Traveling to Senayan City where Jakarta Fashion Week’s tent is located is an unnerving chore. It goes without saying that the traffic is going to be much worse than usual. And it’s all the more horrifying when a roughly 2km trip can take up more than an hour. It’s so near yet so far. You need both hands to pray that you wouldn’t miss the show. And it is during these moments that you’re grateful to be able to zip through all that horrid traffic with online motor taxi service. Such experience really drove home the fact that time is not the only luxury in this city. Having all the time in the world means nothing in Jakarta without mobility.
And mobility is what you can find in Major Minor Signature latest show. Ari Saputra and Inneke Margarethe’s reinterpretation of everyday wear came in easy and uncomplicated pieces that allow you to run up a flight of stairs to avoid the overcrowded lift or hop on a motor taxi with ease, should you wish to do so.
The show started off on a light note in mainly black and white pieces as well as a handful of dresses with colourful stripes that served as a prelude of what to come next. Indeed, the second part of the show hit a high note with flowy multicolour pleated pieces. But they weren’t just limited to the pleats. Braid-like fringe also spilled down the waist, and sometimes from the collar to give the impression of a necklace.
And it’s this sense of build-up anticipation that really made it gratifying. Just when you thought the show was over, in come the third as well as the fourth act. Plus, the highlight is still on easy, no-fuss clothes, though they are meant for important occasions. Ari and Inneke also applied weaving technique that bears a resemblance to “Ketupat” (rice dumpling). Here, the sense of ease and movement remained as loose dangling strips from the weave trailed closely behind the models as they move.
Still, the show could use a tighter edit. But that’s just a minor hitch given that even though the collection was intended for everyday wear, it wasn’t prosaic at all. Plus, the collection was engaging because Ari and Inneke are in tuned with what women need in this busy and demanding city.
Sean Loh and Sheila Agatha Wijaya of Sean & Sheila are concerned with the plastic waste that’s polluting the oceans. In the opening look, white irregular form encroached the body like seductive yet deadly alien organism, smothering the embroidered yellow blossoms underneath. But they only took it far with their first and the last look. And even so, both of them are similar.
Well, to their credit, the designers employed fabric that resembled plastic, such as the fishnet-looking white mesh. There were also dress and parachute skirt in crumply shiny silver and models’ heads were tightly wrapped with cling film. But they felt more like a reference to outer space.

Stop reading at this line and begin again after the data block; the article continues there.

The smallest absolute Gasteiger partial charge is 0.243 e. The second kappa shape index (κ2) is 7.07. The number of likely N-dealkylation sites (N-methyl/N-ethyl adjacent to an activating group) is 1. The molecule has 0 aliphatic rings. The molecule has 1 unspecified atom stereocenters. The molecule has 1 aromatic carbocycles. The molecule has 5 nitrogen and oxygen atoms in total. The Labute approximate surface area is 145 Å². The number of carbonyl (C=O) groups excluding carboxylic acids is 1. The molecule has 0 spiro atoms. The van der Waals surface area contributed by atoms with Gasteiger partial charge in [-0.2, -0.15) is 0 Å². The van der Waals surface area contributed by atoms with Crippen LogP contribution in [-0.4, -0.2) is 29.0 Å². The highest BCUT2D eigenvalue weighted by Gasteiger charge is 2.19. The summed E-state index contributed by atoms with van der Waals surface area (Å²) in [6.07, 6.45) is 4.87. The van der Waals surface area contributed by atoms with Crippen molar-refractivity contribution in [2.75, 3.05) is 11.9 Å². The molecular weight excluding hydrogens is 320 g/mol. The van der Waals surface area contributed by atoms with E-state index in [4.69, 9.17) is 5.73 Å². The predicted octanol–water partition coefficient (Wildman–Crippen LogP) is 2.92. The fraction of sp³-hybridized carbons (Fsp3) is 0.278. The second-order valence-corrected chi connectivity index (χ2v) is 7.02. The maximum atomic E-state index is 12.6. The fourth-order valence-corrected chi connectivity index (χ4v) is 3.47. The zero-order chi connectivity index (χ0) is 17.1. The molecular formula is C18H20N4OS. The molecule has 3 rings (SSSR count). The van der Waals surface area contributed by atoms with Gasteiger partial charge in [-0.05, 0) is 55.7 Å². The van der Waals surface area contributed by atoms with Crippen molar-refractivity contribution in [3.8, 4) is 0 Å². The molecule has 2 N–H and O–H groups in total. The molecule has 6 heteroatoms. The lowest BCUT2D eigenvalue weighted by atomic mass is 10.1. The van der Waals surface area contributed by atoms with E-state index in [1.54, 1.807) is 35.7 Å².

The issue with this show is that Sean and Sheila didn’t manage to throw themselves into the topic on a deeper level. It remained at the surface. They seemed to be only interested in showing the beautiful embroidered yellow flowers, so much so that they are put on every look. Granted, the fine fringe that flowed down the flowers resembled jellyfish when in motion.
But frankly, two or three is enough. It was so repetitive that the show got boring very quickly. Sean and Sheila obviously need to push it further or risk of being seen as one-trick pony.
If you’ve been paying attention to surroundings around the city or have your eyes peeled to what’s going on outside the window while on the road, then it’s easy to see what Tities Sapoetra is influenced by in his show. To wit, a pair of models came out in baggy dresses that echoed those frumpish sleepwear, usually worn by women in the poorer parts of the town.
But the most obvious clue is the loud cheeky prints, where it showed various young female faces that reminded one of knock-off Disney princess merchandise. Still, that doesn’t mean Tities should take that as an invitation to literally lower the quality of the collection. Just like his previous Spongebob Squarepants show, this one was marred with poor fabric choice as well as awkward proportions.
The strength of Tities is that he knows how to keep things light and fun. Such quality is no doubt rooted in the fact that he was once a celebrity (he still is, just in a different manner) and entertainment is the number one objective. Even so, a fashion show is more than just about fun. It’s also about the clothes. And with only 13 looks, it’s not enough to convey the whole message fully. No doubt that Tities loves fashion. But you wonder whether he’s actually serious about being a designer.